By Mark Maske
Washington Post Staff Writer
Sunday, February 7, 2010; A01
FORT LAUDERDALE, FLA. -- Russ Grimm, who as a member of the "Hogs" in the glory days of the Washington Redskins helped redefine the role of the offensive lineman from obscure grunt to the heart and soul of a modern pro football offense, was elected Saturday to the Pro Football Hall of Fame.
Grimm was one of the proud, lunch-pail linemen who were the engine behind the high-powered offenses of Redskins Coach Joe Gibbs that won three Super Bowls in the 1980s and early 1990s. The Hogs are celebrated to this day at FedEx Field by fans who call themselves Hogettes and wear plastic pig noses and dresses to games.
Grimm was chosen for enshrinement on the eve of Super Bowl XLIV and is part of a Hall of Fame class that includes wide receiver Jerry Rice and running back Emmitt Smith. Both Rice, the National Football League's career receiving leader, and Smith, the all-time leading rusher, compiled the kind of gaudy statistics that ensured election in their first year of eligibility. For Grimm, 50, success came in his 14th year.
"I was elated, and I was also relieved," Grimm said in a telephone interview Saturday night from Arizona. "It's been like a 50-50 deal for me for a few years now. I wanted to get in and people would bring it up, but you want to keep an even keel about it so it's not a big letdown for everyone if you don't make it."
The results of the voting -- conducted during an approximately seven-hour meeting Saturday involving media members who serve as Hall of Fame selectors -- were announced at an early-evening news conference at the Super Bowl media center.
"I'm so excited for him," former Redskins offensive line coach Joe Bugel said. "That's big time. It's long overdue. The guy paid his dues. This is great for the Hogs. That group set a standard for what offensive line play in the NFL should be."
Grimm, now the offensive line coach and assistant head coach of the Arizona Cardinals, played for the Redskins between the 1981 and '91 seasons. He played in four Super Bowls and was elected to four straight Pro Bowls between the 1983 and '86 seasons. Grimm also was selected to the NFL's all-decade team of the 1980s.
Grimm, also a former offensive line coach for the Redskins, said his two oldest sons watched the announcement with him in Arizona. He said his thoughts turned to his former Hogs teammates.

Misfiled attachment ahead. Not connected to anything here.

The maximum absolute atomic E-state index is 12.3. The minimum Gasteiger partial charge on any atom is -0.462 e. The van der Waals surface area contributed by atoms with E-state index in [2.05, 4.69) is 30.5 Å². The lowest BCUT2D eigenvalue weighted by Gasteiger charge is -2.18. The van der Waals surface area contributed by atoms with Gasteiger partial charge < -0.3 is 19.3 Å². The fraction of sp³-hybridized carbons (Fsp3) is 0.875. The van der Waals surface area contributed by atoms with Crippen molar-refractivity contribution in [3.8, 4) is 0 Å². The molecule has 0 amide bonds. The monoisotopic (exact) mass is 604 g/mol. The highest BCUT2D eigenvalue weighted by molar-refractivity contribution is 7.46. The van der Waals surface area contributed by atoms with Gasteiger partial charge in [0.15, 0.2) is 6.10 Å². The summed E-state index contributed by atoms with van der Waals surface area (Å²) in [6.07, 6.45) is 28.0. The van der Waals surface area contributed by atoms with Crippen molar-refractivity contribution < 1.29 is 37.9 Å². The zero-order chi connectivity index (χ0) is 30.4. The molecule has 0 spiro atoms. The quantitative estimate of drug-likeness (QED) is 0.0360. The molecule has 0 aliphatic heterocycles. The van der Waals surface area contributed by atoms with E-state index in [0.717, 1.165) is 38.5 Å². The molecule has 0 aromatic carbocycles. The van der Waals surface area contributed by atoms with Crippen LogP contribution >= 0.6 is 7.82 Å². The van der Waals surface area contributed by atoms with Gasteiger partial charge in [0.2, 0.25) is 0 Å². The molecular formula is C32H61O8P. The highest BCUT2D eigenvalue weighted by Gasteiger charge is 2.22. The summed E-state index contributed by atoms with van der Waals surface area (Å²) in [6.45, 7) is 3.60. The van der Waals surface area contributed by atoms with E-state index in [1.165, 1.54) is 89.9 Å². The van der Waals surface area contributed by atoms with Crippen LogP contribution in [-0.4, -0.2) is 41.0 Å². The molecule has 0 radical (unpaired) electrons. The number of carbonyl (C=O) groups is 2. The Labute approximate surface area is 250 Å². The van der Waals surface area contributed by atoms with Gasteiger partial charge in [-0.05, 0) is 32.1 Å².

"My boys were out here watching it with me," said Grimm, who was scheduled to take a red-eye flight to the Miami area Saturday night. "When they announced it, there was some elation and a bunch of high-fives. Then they said, 'We're going fishing,' and that was it. I guess that's what happens when you spend all those years not making a big deal about it.
"It's one of those things where I know I didn't get to this point by myself. I tell that to people all the time. I was lucky enough to be drafted by a team with a new head coach that was giving young guys a chance to play. I was fortunate to play with great players, and we had to live up to that nickname they gave us when we got to our first Super Bowl. This is about all the success we had there."
The Redskins teams that reached four Super Bowls and won three of them between the 1982-83 and 1991-92 seasons under Gibbs already were represented in the Hall of Fame by Gibbs, running back John Riggins, wide receiver Art Monk and cornerback Darrell Green.
But there had been growing sentiment among voters that a member of the Hogs deserved to be in enshrined in the Canton, Ohio, museum as well, given that those offensive lines were the foundation of the Redskins teams that won three Super Bowls with three different quarterbacks. Bugel and other observers said in recent days that the election of one of the Hogs to the Hall of Fame was overdue.
"It was a tear-jerker, man," Bugel, who retired as the Redskins' offensive line coach on Jan. 14, said by telephone Saturday. "I love the guy. It's gonna be a lot of fun in Canton."
Fun and hijinks were always high on the Hogs' agenda. "Grimmie!" Rick "Doc" Walker, a tight end on those teams, yelled when he heard the news. "Grimy. He had so many nicknames. I'm so happy for him. Russ was not only an elite player, he was that rare cross between Hell's Angel and football player."
Grimm and offensive tackle Joe Jacoby were two mainstays on the Hogs, whose members, if not their antics, changed over the years. The group is credited by many observers with elevating public awareness to the nuances and importance of offensive-line play in the NFL, and some have called the Hogs the greatest groups of blockers in the history of the sport.
"I'm thrilled for Russ," Gibbs said in a written statement released by the Redskins. "He is very deserving. He was a big part of our success and our three Super Bowl championships. He was a versatile performer that could play center, guard and tackle and was a great leader. He is a great addition to the Pro Football Hall of Fame and I know there are a lot of Redskins fans that are very happy right now and I'm sure many of them will be in Canton this summer to cheer him on."
Redskins owner Daniel Snyder said in a written statement: "Our Redskins fans have always appreciated the Hogs. This is a long deserved honor and we are proud to have Russ as a member of the Hall of Fame. Hopefully Russ is the first of the Hogs to be inducted in Canton representing one of the greatest offensive lines in NFL history."
Also chosen for the Hall on Saturday were Rickey Jackson, John Randle, Dick LeBeau and Floyd Little. They will be inducted Aug. 7 in Canton [see story, D3].
Jacoby called it "a great moment" and said: "It's a start. It's long overdue. I'm really happy for him. August 7 is going to be a great day. I'll be sittin' up there in the stands, yellin' and screamin' for him."
Staff writer Mike Wise contributed to this report.